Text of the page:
This is my first attempt at drawing in paint. Please don’t laugh. I wanted to have a picture sitting at the top of my post. I get nervous about grabbing pictures from other places. To avoid any kind of issue, I made my own. It is sad but colorful!
After telling you that I was going to move into Module 4 after Module 3, I changed my mind. I decided that I wanted to move into Module 7. I am glad that I did. We had good results. I think it is because we have been focusing so much on the periodic table that this was an easy module to move into.
What is important in Module 7.
- Electrical Charge. Like charges repel and opposite charges attract. This is one of those things that the kids should already know if they have played with magnets at any time in their lives. The experiment is unnecessary, and we had little success with it when we did it. Instead watch this corny video. It is likely that you won’t even need to explain this topic any further.
- Mass number. Now, if you are like me, you have already discussed this in-depth with the kids. They should know what the mass number tells and be able to tell how many protons, electrons, and neutrons any atom has.
- Isotopes. It is important to understand that isotopes are atoms that have the same number of protons, but different numbers of neutrons. Carbon-12 and Carbon-13 are still Carbon atoms. Carbon-13 just has one more neutron than Carbon-12. I don’t think he does a very good job of explaining the isotopes. Basically teach the kids how to write the isotopes and determine how many protons and neutrons an element has based on its symbol.
- Atomic Structure. He spent a lot of time on this and made it much more wordy than it needed to be, in my opinion. It is important to know that J.J. Thompson discovered electrons using the Cathode Ray Tube. He believed the electrons were suspended in the atom like plums in plum pudding. This was later disproved by Ernest Rutherford. His experiment led to the planetary model of the atom which later led to Bohr’s model of the atom.
- Light. Dr. Wile includes light in this module so that the student will understand Rutherford’s experiment and how it let to the Bohr model. The math isn’t difficult and shouldn’t be too difficult to teach. WARNING: In this module, he tells the kids that the primary colors are red, blue, and green. My daughter was up in arms. This is not wrong. I did a bit of googling and the primary colors are different depending on which method of combining colors you use. With the additive method, the primary colors are red, blue, and green. When we combined colors in Kindergarten we used the subtractive method. Red and blue make green. Right? This was a bit confusing. Physics classroom has a good explanation. Here is another very in-depth discussion on color. So what the kids learned on Sesame Street is not wrong, but when we speak of light and not pigment the primary colors are red, blue, and green.
It is important to remember that all forms of matter want to stay in their ground state. This is the lowest possible energy state. This means that electron want to be in the lowest orbital possible as close to the nucleus as they can. Orbitals are the paths of the electrons around the nucleus. There are s, p, d, and f orbitals. I was going to explain it, but Chemistry for Competitions does a nice job of explaining the orbitals. A MUCH better job than I could do. Honestly, it is more than you will need for this course, but so what. Let’s aim high, shall we?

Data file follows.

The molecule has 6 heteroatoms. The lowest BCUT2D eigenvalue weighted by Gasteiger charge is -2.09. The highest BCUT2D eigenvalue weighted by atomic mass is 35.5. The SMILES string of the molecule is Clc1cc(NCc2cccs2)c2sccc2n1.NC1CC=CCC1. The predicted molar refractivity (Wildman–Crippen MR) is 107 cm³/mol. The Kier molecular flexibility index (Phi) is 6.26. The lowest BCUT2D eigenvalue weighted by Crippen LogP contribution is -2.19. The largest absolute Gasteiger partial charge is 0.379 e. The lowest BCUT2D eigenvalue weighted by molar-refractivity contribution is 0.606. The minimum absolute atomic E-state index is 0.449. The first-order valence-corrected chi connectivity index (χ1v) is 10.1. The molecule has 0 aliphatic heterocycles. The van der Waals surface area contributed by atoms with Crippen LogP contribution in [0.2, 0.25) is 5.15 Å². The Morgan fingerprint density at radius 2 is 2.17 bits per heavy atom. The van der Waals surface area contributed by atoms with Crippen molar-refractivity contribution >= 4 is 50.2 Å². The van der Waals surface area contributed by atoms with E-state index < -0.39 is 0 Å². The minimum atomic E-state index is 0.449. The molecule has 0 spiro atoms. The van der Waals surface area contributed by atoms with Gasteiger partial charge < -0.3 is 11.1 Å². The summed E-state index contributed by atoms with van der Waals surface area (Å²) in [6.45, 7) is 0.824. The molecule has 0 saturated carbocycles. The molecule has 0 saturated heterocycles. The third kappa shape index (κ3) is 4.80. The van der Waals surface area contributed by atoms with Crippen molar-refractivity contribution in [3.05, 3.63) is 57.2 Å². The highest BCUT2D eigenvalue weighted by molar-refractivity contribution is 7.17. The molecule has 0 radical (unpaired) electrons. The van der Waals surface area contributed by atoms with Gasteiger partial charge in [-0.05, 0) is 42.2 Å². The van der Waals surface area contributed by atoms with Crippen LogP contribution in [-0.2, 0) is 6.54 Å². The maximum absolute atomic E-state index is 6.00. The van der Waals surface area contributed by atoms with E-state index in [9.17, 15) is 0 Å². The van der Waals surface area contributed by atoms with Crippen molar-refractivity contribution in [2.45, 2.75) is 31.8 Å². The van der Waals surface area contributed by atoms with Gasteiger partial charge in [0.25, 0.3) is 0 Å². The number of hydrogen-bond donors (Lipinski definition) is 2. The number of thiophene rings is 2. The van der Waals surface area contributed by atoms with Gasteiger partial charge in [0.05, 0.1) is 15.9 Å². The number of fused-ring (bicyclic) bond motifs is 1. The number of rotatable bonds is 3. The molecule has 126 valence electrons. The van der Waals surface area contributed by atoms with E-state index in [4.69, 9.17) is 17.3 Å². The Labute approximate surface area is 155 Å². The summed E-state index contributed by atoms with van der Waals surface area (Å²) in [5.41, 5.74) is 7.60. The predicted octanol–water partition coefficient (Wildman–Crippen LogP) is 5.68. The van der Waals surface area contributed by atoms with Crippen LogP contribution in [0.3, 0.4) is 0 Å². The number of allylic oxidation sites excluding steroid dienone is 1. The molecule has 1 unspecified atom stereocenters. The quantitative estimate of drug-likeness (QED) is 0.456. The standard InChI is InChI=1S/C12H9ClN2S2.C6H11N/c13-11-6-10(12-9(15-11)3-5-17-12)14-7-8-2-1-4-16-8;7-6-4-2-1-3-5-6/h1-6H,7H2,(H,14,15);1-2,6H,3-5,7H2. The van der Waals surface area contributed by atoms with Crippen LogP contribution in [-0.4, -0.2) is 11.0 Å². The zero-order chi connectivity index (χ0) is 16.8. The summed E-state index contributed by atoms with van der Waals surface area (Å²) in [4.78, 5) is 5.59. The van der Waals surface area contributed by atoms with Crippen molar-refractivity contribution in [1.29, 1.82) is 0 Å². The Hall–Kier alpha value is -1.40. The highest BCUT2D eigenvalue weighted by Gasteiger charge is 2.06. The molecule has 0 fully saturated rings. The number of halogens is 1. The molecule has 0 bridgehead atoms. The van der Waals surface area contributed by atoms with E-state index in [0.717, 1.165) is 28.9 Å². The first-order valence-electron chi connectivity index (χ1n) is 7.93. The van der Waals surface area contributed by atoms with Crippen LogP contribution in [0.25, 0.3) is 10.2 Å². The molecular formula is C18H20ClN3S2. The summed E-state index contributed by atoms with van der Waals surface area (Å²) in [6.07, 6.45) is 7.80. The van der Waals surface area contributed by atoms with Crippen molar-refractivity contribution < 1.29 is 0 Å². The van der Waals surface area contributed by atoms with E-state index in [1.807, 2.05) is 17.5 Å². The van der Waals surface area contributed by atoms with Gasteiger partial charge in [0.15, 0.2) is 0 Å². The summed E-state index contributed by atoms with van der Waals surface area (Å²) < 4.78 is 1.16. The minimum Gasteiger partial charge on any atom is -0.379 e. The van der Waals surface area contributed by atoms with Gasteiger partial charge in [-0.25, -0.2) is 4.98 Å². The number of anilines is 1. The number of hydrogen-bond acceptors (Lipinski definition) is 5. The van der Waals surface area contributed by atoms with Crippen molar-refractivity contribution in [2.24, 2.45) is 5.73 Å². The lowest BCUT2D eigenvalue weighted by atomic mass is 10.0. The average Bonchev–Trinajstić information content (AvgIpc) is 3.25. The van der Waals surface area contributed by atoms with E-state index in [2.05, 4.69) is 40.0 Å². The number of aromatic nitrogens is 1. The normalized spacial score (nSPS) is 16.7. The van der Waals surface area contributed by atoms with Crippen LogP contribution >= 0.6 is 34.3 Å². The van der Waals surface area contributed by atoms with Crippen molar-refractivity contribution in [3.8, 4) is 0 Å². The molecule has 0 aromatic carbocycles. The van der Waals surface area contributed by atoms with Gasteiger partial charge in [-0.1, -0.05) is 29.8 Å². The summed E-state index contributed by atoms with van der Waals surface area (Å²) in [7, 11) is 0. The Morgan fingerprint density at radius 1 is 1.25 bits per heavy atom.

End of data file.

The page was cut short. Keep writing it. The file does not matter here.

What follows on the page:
Before you start, print out this chart of electron configurations. It is much better than the one in the book. If you use that chart, you shouldn’t have any trouble writing the electron configurations. Don’t use the chart forever and don’t give it to them for the test. It is a good tool to use while they are learning about the orbitals, but writing electron configuration isn’t difficult. I do let my kids use a regular periodic table. I was going to explain how to write the configurations, but he does a fine job doing it in the book.
I want to mention the book, “Atoms, Molecules, and Compounds” by Phillip Manning. I notice on Amazon that it is only available as a Kindle download, but maybe your library will have it. It has a very good explanation about orbitals and writing electron configurations. It was helpful for me to see another presentation to refresh my memory. I found it at my library.
Beware rant ahead…
I am looking ahead to Module 8. So here it is. How to write chemical formulas properly. Do you see my frustration? Module 8. 16 weeks into the course and now he is talking about valence electrons and nomenclature. I am banging my head against the wall here. I know that you can’t see it, but I am. He is giving baby bits of information in a module. Molecular structure and atomic structure could have easily been squished into one module. These are sophomores in high school for crying out loud. Ok. I said my piece. One more thing while I am ranting. He says that electron configurations are not a worthless exercise. “They have a very, very deep meaning to a chemist.” Really? Very, very deep? Not just a little deep? That kind of writing is fine for me, but I am not writing a high school textbook. Ok, I am done.
I think that covers the module. It isn’t a very difficult module, and the math isn’t too tough. Remind your student to watch the units. Make sure they write their answer with a unit attached. Also watch significant figures. Good luck!